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0) Random number generation. (50 pts)
Often, computer scientists, statisticians, physicists, social scientists, and mathematicians need a list of random numbers. Political pundits also find lists of random numbers useful to provide ‘statistical’ evidence of their arguments.
Implement a tool to generate and print a sequence of 10 random numbers.  Each random number should be an integer in the range from
0 to 100, inclusive (that means both 0 and 100 should have a chance of appearing). I do not expect you to implement your own random number generator. I expect you to use the standard way of obtaining randomness in a secure fashion.
\$ ./grand
56 77 91 2 33 40 72 100 6 2
Augment your program to take a command line parameter specifying how many random numbers to generate. That is, if grand is invoked by:
\$ ./grand 4
it will output 4 random numbers from 0 to 100, inclusive. Make sure your program does something sensible if the supplied argument is not a valid integer. There should not be an arbitrarily imposed upper limit to this number (in other words, do not have an artificial cap on the value of the argument).
Since it is easy to forget how to use programs, it is often useful to provide a well-known command line switch (or parameter) that tells the user how to invoke the program. Augment your program to recognize two more command line arguments, ‘-h’ and ‘–help’ that prints out the usage information for the program. For example,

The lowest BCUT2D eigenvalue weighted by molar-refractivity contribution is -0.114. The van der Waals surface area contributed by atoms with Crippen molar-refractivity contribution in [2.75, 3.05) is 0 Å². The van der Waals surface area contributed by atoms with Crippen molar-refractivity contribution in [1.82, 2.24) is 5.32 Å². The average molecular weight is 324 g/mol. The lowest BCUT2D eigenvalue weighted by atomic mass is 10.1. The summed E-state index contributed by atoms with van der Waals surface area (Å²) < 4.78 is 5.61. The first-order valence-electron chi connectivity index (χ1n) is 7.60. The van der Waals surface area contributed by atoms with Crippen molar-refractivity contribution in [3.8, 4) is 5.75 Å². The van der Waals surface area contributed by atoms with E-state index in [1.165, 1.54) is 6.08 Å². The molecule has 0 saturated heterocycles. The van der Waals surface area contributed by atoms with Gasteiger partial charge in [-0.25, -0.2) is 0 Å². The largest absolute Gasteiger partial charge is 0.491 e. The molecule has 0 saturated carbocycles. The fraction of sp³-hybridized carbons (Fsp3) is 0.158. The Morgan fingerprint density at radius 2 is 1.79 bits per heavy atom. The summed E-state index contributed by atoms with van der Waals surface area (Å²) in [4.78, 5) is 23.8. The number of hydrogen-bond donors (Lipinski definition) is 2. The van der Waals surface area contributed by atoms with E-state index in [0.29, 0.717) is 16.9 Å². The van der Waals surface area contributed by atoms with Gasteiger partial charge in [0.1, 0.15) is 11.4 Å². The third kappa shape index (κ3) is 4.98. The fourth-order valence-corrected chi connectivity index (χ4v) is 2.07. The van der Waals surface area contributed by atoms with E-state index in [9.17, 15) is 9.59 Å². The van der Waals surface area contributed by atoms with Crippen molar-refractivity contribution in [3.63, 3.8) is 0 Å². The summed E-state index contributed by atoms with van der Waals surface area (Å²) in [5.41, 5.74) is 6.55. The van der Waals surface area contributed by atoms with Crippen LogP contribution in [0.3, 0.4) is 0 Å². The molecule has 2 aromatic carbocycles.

\$ grand -h
and
\$ grand –help
should output the following usage information:
grand [-h | –help]       : output this usage message.
grand [n]                 : print out n random integers in [0,100] Finally, augment your program to print out its version. Don’t forget to add this usage case to your help dialog.
\$ grand –version OR -v
grand-0.0.3
1) Functions and Recursion (50 pts)
Experiment with recursion. The Fibannaci sequence is a famous naturally recursive series of numbers whose ratio approaches the Golden Ratio.
f(n) = f(n-1) + f(n-2)
Implement a program named ‘fib’ that uses recursion to calculate and print the first n Fibannaci numbers, where ‘n’ is less than or equal to 30.
Usage:
fib [n] For example, ‘fib 4’ should output:
fib(0) = 1
fib(1) = 1
fib(2) = 2
fib(3) = 3
fib(4) = 5
Modify your program so that providing the –target or -t option will print only the nth Fibannaci number.
\$ ./fib –target 3
fib(3) = 3
Add the ability for your program to calculate the Fibannaci sequence iteratively rather than recursively. Output should not change. If you execute your program with the name ‘ifib’ then it performs the iterative calculation.  If it is executed via ‘rfib’ or ‘fib’ it performs the recursive method of calculating.
\$ ./fib –target 3
fib(3) = 3
\$ ./ifib –target 3
fib(3) = 3
\$ ./rfib –target 3
fib(3) = 3
There is an example of how to accomplish this sort of test of the program name in “C Programming Language, 2nd Edition, by Brian W. Kernighan, Dennis M. Ritchie” textbook. You can search Google for an iterative version of Fibannaci, but be sure to cite where you found it in your README.
Note:
You may want to consider using GNU getopt library for processing command line options.

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